|Alternative names||Mee goreng or Mi goreng|
|Place of origin||Indonesia|
|Region or state||Maritime Southeast Asia|
|Main ingredients||Fried noodles with chicken, meat or prawn|
Mie goreng (Indonesian: mie goreng or mi goreng; Malay: mee goreng or mi goreng; both meaning "fried noodles"), also known as bakmi goreng, is an often spicy fried noodle dish, originating from Indonesia, common in Malaysia, Brunei Darussalam, and Singapore. It is made with thin yellow noodles stir fried in cooking oil with garlic, onion or shallots, fried prawn, chicken, beef, or sliced bakso (meatballs), chili, Chinese cabbage, cabbages, tomatoes, egg, and other vegetables. Ubiquitous in Indonesia, it is sold by food vendors from street-hawkers, warungs, to high-end restaurants. It is an Indonesian one-dish meal favourite, although street food hawkers commonly sell it together with nasi goreng (fried rice). It is commonly available at Mamak stalls in Singapore, Brunei, and Malaysia and is often spicy. In Sri Lanka, mee goreng is a popular dish due to Malay cultural influences and is sold at street food stalls around the country.
Chinese influences are evident in Indonesian food, such as bakmi, mie ayam, pangsit, bakso, lumpia, kwetiau goreng, and mie goreng. The dish is derived from Chinese chow mein and believed to have been introduced by Chinese immigrants in Indonesia. Despite being influenced by Chinese cuisine, mie goreng in Indonesia have a definite Indonesian taste, it has been more heavily integrated into Indonesian cuisine; for example the application of popular sweet soy sauce that add mild sweetness, sprinkle of fried shallots, addition of spicy sambal and the absence of pork and lard in favour of shrimp, chicken, or beef; to cater for the Muslim majority.
Asian stir fried noodle akin to mie goreng is arguably can trace its origin to China. In Malaysia and Singapore; however, the dish is believed to have been created by Indian immigrants who drew influences from their own as well as other cultures. Mee Goreng, which is fried yellow noodles commonly found in Malaysia, is commonly sold in Mamak stall; Mamak is a local term for Muslim Malaysian Indians hawkers. The Mamaks borrowed noodles from their Chinese counterparts and create their own spicy version. The naming in Malay: mee goreng is also meant to signify that it is a halal food; cooked by Indian-Muslim in Malaysia, in contrast to Malaysian Chinese version that often non-halal and retain its original Chinese names. The Malaysian Indian mee goreng mamak is a Malaysian phenomenon, since this version cannot be found in India itself.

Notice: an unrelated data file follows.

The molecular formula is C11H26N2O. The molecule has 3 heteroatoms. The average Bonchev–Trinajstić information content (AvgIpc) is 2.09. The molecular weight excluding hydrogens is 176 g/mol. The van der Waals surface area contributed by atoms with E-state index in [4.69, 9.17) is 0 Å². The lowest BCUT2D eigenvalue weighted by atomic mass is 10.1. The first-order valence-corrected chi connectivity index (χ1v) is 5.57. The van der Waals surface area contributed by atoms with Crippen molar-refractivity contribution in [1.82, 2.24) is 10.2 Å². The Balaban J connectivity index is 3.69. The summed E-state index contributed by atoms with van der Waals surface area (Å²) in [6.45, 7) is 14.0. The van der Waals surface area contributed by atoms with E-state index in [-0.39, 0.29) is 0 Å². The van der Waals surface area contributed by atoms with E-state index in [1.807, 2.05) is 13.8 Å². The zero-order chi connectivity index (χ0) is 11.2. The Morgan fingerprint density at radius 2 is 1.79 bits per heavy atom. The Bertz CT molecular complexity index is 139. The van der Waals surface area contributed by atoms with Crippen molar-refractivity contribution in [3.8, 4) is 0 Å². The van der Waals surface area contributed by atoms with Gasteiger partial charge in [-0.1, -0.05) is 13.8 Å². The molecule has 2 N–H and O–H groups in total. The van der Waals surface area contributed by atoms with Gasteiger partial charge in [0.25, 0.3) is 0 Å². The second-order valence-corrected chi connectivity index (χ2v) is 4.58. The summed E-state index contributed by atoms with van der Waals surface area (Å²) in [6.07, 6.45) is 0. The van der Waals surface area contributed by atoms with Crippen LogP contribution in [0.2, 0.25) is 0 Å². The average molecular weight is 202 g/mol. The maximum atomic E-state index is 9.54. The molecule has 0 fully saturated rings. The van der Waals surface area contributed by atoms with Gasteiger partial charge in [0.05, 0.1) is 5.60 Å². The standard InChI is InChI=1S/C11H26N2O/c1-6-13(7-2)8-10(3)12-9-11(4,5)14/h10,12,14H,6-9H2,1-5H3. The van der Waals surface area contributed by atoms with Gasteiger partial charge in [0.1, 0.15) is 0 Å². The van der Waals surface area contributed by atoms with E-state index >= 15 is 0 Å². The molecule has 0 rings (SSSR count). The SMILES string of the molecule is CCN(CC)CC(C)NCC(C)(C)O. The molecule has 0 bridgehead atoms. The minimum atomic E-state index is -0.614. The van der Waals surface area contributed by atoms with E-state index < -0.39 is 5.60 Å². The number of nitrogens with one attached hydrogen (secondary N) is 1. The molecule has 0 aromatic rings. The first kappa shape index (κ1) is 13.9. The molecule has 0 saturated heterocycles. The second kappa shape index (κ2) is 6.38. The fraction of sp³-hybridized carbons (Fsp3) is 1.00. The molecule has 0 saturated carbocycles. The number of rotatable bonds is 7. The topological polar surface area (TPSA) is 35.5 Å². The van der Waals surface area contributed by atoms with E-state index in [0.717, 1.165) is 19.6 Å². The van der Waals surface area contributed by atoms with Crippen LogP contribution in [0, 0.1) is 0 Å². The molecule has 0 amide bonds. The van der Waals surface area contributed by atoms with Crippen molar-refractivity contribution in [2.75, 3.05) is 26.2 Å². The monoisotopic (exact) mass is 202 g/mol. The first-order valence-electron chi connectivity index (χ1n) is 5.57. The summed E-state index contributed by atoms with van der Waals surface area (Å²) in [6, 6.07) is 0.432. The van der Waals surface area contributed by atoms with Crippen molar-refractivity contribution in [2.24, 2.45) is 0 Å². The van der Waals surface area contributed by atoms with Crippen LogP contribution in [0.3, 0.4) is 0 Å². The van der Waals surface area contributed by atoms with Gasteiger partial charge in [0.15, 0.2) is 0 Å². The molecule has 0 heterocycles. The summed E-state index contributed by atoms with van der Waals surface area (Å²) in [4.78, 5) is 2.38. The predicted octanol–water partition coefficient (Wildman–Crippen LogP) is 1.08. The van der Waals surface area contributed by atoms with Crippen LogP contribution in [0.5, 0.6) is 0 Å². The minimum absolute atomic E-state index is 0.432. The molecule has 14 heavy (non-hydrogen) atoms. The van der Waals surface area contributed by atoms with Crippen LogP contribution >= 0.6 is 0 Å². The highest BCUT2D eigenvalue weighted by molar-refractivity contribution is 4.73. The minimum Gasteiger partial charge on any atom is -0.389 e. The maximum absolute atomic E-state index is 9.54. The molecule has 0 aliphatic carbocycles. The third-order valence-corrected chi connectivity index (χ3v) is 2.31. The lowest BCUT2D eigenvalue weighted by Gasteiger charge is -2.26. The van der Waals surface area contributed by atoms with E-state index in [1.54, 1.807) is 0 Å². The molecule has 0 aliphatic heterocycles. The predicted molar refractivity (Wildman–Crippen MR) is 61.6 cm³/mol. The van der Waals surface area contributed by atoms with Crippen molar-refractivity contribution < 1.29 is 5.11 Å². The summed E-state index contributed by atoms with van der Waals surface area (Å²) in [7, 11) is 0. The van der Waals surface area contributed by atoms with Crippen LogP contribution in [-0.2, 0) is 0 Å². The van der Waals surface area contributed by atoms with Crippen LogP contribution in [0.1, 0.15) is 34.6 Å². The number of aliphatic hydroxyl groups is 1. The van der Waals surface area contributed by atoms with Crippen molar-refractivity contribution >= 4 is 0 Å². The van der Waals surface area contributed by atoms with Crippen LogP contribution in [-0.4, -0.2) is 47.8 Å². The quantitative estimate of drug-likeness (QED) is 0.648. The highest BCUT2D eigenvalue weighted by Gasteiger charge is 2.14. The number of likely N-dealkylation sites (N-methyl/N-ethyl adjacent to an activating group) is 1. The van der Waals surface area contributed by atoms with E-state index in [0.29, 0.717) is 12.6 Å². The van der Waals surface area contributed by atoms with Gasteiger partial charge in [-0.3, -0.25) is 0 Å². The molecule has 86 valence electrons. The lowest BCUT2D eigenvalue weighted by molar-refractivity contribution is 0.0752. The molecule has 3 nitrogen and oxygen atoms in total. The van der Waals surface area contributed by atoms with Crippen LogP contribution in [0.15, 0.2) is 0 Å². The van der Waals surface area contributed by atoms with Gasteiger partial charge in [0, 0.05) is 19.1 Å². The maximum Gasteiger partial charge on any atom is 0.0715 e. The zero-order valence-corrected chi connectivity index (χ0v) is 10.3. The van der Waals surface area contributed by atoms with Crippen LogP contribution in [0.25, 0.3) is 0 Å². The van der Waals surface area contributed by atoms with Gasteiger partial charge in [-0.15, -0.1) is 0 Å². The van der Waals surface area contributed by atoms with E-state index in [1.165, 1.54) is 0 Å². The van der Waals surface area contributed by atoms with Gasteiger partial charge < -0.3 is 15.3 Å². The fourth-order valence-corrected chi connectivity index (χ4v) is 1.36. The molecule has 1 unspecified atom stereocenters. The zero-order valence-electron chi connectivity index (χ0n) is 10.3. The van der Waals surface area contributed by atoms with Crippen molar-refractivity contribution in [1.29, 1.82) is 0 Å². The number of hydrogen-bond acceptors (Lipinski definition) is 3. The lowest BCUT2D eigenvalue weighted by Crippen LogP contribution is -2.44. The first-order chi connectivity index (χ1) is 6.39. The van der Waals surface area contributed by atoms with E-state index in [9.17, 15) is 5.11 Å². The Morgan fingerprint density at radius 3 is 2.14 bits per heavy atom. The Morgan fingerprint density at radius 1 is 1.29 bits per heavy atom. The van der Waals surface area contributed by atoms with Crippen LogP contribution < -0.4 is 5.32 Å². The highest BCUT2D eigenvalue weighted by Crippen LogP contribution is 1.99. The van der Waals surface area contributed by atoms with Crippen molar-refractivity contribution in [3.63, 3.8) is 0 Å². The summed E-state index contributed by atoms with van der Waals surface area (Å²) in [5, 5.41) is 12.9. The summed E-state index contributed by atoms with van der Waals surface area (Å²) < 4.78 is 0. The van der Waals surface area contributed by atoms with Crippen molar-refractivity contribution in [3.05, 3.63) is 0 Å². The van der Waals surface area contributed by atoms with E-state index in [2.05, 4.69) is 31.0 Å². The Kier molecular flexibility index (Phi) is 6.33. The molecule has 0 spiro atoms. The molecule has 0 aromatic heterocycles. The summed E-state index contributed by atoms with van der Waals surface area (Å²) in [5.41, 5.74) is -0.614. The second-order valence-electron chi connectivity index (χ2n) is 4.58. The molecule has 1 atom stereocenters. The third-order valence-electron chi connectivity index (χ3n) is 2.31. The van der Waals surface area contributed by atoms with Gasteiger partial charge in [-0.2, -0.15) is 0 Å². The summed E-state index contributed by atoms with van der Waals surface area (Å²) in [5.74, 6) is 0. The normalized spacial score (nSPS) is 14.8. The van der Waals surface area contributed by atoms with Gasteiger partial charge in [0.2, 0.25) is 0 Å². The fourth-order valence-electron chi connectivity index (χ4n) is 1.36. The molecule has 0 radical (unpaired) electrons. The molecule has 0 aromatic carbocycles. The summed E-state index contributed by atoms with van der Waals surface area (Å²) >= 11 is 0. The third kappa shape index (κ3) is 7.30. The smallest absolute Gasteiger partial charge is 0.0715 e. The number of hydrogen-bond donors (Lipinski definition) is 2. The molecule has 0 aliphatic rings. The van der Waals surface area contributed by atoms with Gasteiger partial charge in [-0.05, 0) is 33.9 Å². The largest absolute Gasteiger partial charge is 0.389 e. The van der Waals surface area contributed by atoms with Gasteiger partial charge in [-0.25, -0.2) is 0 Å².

Mie goreng are traditionally made with yellow wheat noodles, stir fried with chopped shallots, onion, and garlic with soy sauce seasoning, egg, vegetables, chicken, meat or seafood. However, other versions might use dried instant noodle instead of fresh yellow wheat noodle. The powdered instant noodle seasonings are usually included in the dish, added with egg and vegetables, they are common in Indonesia and Malaysia. Authentic mie goreng uses fresh ingredients and spices, however, bottled instant spice paste might be used for practical reasons.
The almost identical recipe is often used to create other dishes. For example bihun goreng is made by replacing yellow wheat noodle with bihun or rice vermicelli, while kwetiau goreng uses shahe fen or thick flat rice noodles instead.
A number of mie goreng variants exist. In Indonesia mie goreng variants are usually named after the ingredients, while some might be named after the region of origin.
Indonesians tend to name similar foreign dishes as mie goreng, for example in Indonesia, chow mein is often called mie goreng Tionghoa and yakisoba is called mie goreng Jepang.
In Malaysia, mie goreng is associated with Malaysian Indian cuisine and is famous for being prepared and sold at Mamak stalls around the country. The dish has spawned unique variations found in Malaysia and neighbouring Singapore.
In Singapore, the availability of mie goreng is largely similar to that found in Malaysia, including the Mamak version. Singapore is also home of the Punggol mie goreng, so called due to its origins at the Punggol End bus station. It is closely related to the Peranakan Chinese-style mie goreng, and includes stir-fried rempah, yellow Chinese noodles, seafood (typically prawns). Some versions include the addition of imitation crab, cabbage, and bean sprouts.
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